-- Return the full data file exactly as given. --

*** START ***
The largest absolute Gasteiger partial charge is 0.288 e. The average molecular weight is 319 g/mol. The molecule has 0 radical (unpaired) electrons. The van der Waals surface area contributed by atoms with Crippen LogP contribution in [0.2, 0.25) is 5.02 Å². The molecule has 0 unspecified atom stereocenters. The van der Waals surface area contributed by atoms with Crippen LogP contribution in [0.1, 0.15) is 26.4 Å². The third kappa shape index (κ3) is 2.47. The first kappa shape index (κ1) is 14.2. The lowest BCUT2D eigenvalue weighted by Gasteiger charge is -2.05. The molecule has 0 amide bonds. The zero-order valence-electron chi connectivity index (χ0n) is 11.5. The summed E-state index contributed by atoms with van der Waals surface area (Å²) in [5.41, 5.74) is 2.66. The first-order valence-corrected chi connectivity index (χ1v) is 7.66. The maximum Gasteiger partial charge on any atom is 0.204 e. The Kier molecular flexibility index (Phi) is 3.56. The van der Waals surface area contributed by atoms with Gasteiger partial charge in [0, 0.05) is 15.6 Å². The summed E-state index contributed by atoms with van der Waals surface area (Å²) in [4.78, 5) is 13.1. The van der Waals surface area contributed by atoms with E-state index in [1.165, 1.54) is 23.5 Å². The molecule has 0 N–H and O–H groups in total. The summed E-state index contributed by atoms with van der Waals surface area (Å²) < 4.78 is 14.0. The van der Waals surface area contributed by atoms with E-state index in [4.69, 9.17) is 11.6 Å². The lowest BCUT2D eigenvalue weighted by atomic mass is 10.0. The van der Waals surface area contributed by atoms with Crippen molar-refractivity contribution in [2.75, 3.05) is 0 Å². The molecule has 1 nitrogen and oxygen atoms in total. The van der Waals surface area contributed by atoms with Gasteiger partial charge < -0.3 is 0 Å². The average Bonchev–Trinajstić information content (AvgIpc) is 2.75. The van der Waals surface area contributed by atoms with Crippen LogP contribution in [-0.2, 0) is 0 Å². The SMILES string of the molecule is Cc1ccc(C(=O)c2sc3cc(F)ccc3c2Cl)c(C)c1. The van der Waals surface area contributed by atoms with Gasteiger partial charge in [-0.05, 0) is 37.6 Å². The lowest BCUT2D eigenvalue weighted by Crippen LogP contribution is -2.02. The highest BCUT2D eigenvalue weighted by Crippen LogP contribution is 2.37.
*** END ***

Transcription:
The largest absolute Gasteiger partial charge is 0.288 e. The average molecular weight is 319 g/mol. The molecule has 0 radical (unpaired) electrons. The van der Waals surface area contributed by atoms with Crippen LogP contribution in [0.2, 0.25) is 5.02 Å². The molecule has 0 unspecified atom stereocenters. The van der Waals surface area contributed by atoms with Crippen LogP contribution in [0.1, 0.15) is 26.4 Å². The third kappa shape index (κ3) is 2.47. The first kappa shape index (κ1) is 14.2. The lowest BCUT2D eigenvalue weighted by Gasteiger charge is -2.05. The molecule has 0 amide bonds. The zero-order valence-electron chi connectivity index (χ0n) is 11.5. The summed E-state index contributed by atoms with van der Waals surface area (Å²) in [5.41, 5.74) is 2.66. The first-order valence-corrected chi connectivity index (χ1v) is 7.66. The maximum Gasteiger partial charge on any atom is 0.204 e. The Kier molecular flexibility index (Phi) is 3.56. The van der Waals surface area contributed by atoms with Gasteiger partial charge in [0, 0.05) is 15.6 Å². The summed E-state index contributed by atoms with van der Waals surface area (Å²) in [4.78, 5) is 13.1. The van der Waals surface area contributed by atoms with E-state index in [1.165, 1.54) is 23.5 Å². The molecule has 0 N–H and O–H groups in total. The summed E-state index contributed by atoms with van der Waals surface area (Å²) < 4.78 is 14.0. The van der Waals surface area contributed by atoms with E-state index in [4.69, 9.17) is 11.6 Å². The lowest BCUT2D eigenvalue weighted by atomic mass is 10.0. The van der Waals surface area contributed by atoms with Crippen molar-refractivity contribution in [2.75, 3.05) is 0 Å². The molecule has 1 nitrogen and oxygen atoms in total. The van der Waals surface area contributed by atoms with Gasteiger partial charge < -0.3 is 0 Å². The average Bonchev–Trinajstić information content (AvgIpc) is 2.75. The van der Waals surface area contributed by atoms with Crippen LogP contribution in [-0.2, 0) is 0 Å². The SMILES string of the molecule is Cc1ccc(C(=O)c2sc3cc(F)ccc3c2Cl)c(C)c1. The van der Waals surface area contributed by atoms with Gasteiger partial charge in [-0.05, 0) is 37.6 Å². The lowest BCUT2D eigenvalue weighted by Crippen LogP contribution is -2.02. The highest BCUT2D eigenvalue weighted by Crippen LogP contribution is 2.37.